Tuesday, February 16, 2010

A Dark and Stormy Notche

My little street turned into a Venetian canal last night, complete with a current in which swirled sampans of plastic trash bags. The bags floated past my door when I opened it to check on the storm which was brief but bountiful.

In the midst of the drama (Would the water come up my last step and into the house? Will it continue to pour?) the electricity went out. I rousted up candles, stuck them in a decorative minora and read a book on my computer. It was really quite cozy.

At intervels I stuck my head out the door to see who would rescue us if necessary. Several fire trucks drove through the flood, one pulling a rubber dinghy. I knew the policia were just dying to get a chance to use them.

Parked cars looked dangerously close to floating away. I worried about the wild cats who lived underneath them --surely they would have the street cat sense to move to higher ground.

People waded around in the sewage, attempting to unclog street drains. Buenos Aire's garbage problem comes back to bite it in the butt after every good downpour.

Candles and flashlights flickered and flashed from every window as people peered out to watch the show. Would the city bus actually attempt to go through the flood? Yes. Would the electric company send a truck? Yes. Would they fix the problem? No.

My neighbor across the street shouted to me, "Like Venice, only cheaper!"

In the morning the streets of my barrio were strewn with every kind of debris imaginable. It stuck to shrubs, it lay awash on door stoops. The good people of Buenos Aires were busy mucking out their flooded homes and businesses with brooms and floor squegees. I joined in and washed the sewage muck off the sidewalk in front of my house.

The electricity came on later in the day and we all waited to see if the same thing will be repeated tonight as the skys cloud up again.

Tuesday, February 9, 2010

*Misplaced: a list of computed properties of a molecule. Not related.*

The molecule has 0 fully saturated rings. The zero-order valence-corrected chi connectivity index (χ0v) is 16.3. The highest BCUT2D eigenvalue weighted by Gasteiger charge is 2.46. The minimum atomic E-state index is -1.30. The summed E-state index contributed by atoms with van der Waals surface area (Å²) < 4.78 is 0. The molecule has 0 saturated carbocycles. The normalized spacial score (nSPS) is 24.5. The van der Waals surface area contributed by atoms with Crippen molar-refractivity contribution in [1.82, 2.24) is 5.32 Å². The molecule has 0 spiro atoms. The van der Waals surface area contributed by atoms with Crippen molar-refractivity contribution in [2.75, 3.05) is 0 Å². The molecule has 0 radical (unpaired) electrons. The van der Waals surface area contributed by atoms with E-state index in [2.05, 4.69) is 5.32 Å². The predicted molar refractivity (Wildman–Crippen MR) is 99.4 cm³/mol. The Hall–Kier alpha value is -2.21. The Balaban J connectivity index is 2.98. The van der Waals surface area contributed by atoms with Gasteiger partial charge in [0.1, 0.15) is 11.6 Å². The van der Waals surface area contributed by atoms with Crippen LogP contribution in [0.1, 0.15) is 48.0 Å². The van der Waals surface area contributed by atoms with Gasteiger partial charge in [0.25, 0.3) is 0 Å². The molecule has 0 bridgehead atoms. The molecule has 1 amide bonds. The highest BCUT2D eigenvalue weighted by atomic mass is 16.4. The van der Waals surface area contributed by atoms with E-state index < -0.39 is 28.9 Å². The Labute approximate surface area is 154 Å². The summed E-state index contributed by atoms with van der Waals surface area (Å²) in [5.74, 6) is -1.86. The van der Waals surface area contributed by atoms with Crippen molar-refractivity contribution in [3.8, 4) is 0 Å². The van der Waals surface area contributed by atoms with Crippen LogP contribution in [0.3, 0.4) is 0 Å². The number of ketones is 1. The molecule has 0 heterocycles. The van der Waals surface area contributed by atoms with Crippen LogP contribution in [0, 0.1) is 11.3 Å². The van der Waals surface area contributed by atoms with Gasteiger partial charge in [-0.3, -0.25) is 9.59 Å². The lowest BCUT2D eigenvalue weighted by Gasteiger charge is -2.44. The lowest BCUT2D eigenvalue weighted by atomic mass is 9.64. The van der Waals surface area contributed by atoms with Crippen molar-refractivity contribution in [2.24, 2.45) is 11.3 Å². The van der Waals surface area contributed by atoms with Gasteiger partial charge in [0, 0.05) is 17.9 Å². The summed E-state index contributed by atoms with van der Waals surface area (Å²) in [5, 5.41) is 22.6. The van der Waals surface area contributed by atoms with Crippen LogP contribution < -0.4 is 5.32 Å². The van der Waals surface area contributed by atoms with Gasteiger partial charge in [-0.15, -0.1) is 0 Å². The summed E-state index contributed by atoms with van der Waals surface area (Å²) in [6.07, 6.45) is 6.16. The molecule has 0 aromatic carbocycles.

So I've spent the last 48 hours as an illegal immigrant and I'm sitting in the waiting room of the U.S. Embassy in Ascuncion, Paraguay, watching a Mexican telenovela involving pirates.

I'm the only person paying any attention to the television ... the rest of the waiters are South American and chat among themselves.

"Wow," I thought, as I watched a hunky pirate on the screen make love to a woman in petticoats on a Mexican beach, "This kind of show could be wildly popular in the states ... I can't even understand what they're saying and I'm hooked."

I'm waiting to find out my fate since I inadvertantly entered Paraguay without a visa (and we're not talking Visa CARD). I've spent 48 hours as an "illegal" ... me, "Miz Goes-By-the-Rules".

All those "Locked Abroad" shows I used to watch? Not going to happen to me. I've carried in no drugs, no briefcase of cash or gold strapped to my body ... plus there's a U.S. Marine right outside the door. I'm on U.S. soil (I think).

After a half hour of watching pirates I'm told by an official, "We can't help you here." I'm to report to Paraguayan Immigration tomorrow.

In the morning I bring my Paraguayan friend, Marlene, her auntie, and her auntie's grandchild. Marlene is to translate for me. I warn her, "You may see a side of me you've never seen before."

We're shuffled from office to office, official to official. My final meeting is with a woman who tells me I must re-enter Argentina, go to the nearest Paraguayan Embassy, get my tourist visa, and then re-enter Paraguay. We're talking days. We talking incredible amounts of hoop jumping for a gringa whose Spanish is limited to saying "hello" and "It's very hot today."

I turn to my friend, Marlene, and say quietly, "I'm sorry ... you're going to see a side of my you've never seen or will ever seen again." It was time to play the pissed off American card, so politically incorrecto. So necessary right now.

Pulling myself up to my full five foot three, I assert that, "No, If you do not do help me I am going to walk out of here and hire a Paraguayian lawyer to help me. Also, I intend to complain to the U.S. Embassy."

Marlene translates.

I continue on in the same vein, trying to work the words, "U.S. Embassy" in at every opportunity. Marlene's tag-along-aunt get her two cents in as well, though I don't know what she says.

The head bureaucrat excuses herself to go consult with someone in another office. Did I push it too far.? Will they arrest me for being an illegal and throw me in a cell, thus making me eligible to appear on "Locked Up Abroad"?

She returns to usher me into another office. She produces a stamp. She can, indeed, stamp my passport. All for $40. No crossing borders and bribing border guards and riding buses into the pampas.

I am legal.